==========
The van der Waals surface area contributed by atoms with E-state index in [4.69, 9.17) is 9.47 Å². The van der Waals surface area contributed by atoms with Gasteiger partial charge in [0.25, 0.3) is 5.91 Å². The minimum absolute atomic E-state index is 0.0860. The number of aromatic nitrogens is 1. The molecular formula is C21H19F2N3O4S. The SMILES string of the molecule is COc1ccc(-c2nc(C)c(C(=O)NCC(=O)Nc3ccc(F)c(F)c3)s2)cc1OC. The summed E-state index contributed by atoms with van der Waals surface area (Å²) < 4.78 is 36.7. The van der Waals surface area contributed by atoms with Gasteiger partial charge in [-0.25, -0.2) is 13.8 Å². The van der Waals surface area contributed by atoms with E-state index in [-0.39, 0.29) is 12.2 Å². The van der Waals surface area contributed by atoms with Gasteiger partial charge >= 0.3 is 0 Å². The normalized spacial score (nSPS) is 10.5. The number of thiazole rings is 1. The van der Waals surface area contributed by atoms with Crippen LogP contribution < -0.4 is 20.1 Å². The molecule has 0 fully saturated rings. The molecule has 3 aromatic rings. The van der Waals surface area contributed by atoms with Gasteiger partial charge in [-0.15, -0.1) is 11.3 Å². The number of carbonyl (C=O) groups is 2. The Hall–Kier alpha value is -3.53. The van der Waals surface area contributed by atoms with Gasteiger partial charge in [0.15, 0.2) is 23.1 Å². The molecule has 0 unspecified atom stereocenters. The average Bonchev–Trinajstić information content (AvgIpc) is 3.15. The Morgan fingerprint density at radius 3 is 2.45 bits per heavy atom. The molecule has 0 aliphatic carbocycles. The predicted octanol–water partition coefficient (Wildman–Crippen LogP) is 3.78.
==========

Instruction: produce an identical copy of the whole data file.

The van der Waals surface area contributed by atoms with E-state index in [4.69, 9.17) is 9.47 Å². The van der Waals surface area contributed by atoms with Gasteiger partial charge in [0.25, 0.3) is 5.91 Å². The minimum absolute atomic E-state index is 0.0860. The number of aromatic nitrogens is 1. The molecular formula is C21H19F2N3O4S. The SMILES string of the molecule is COc1ccc(-c2nc(C)c(C(=O)NCC(=O)Nc3ccc(F)c(F)c3)s2)cc1OC. The summed E-state index contributed by atoms with van der Waals surface area (Å²) < 4.78 is 36.7. The van der Waals surface area contributed by atoms with Gasteiger partial charge in [-0.25, -0.2) is 13.8 Å². The van der Waals surface area contributed by atoms with E-state index in [-0.39, 0.29) is 12.2 Å². The van der Waals surface area contributed by atoms with Gasteiger partial charge >= 0.3 is 0 Å². The normalized spacial score (nSPS) is 10.5. The number of thiazole rings is 1. The van der Waals surface area contributed by atoms with Crippen LogP contribution < -0.4 is 20.1 Å². The molecule has 0 fully saturated rings. The molecule has 3 aromatic rings. The van der Waals surface area contributed by atoms with Gasteiger partial charge in [-0.15, -0.1) is 11.3 Å². The number of carbonyl (C=O) groups is 2. The Hall–Kier alpha value is -3.53. The van der Waals surface area contributed by atoms with Gasteiger partial charge in [0.15, 0.2) is 23.1 Å². The molecule has 0 unspecified atom stereocenters. The average Bonchev–Trinajstić information content (AvgIpc) is 3.15. The Morgan fingerprint density at radius 3 is 2.45 bits per heavy atom. The molecule has 0 aliphatic carbocycles. The predicted octanol–water partition coefficient (Wildman–Crippen LogP) is 3.78.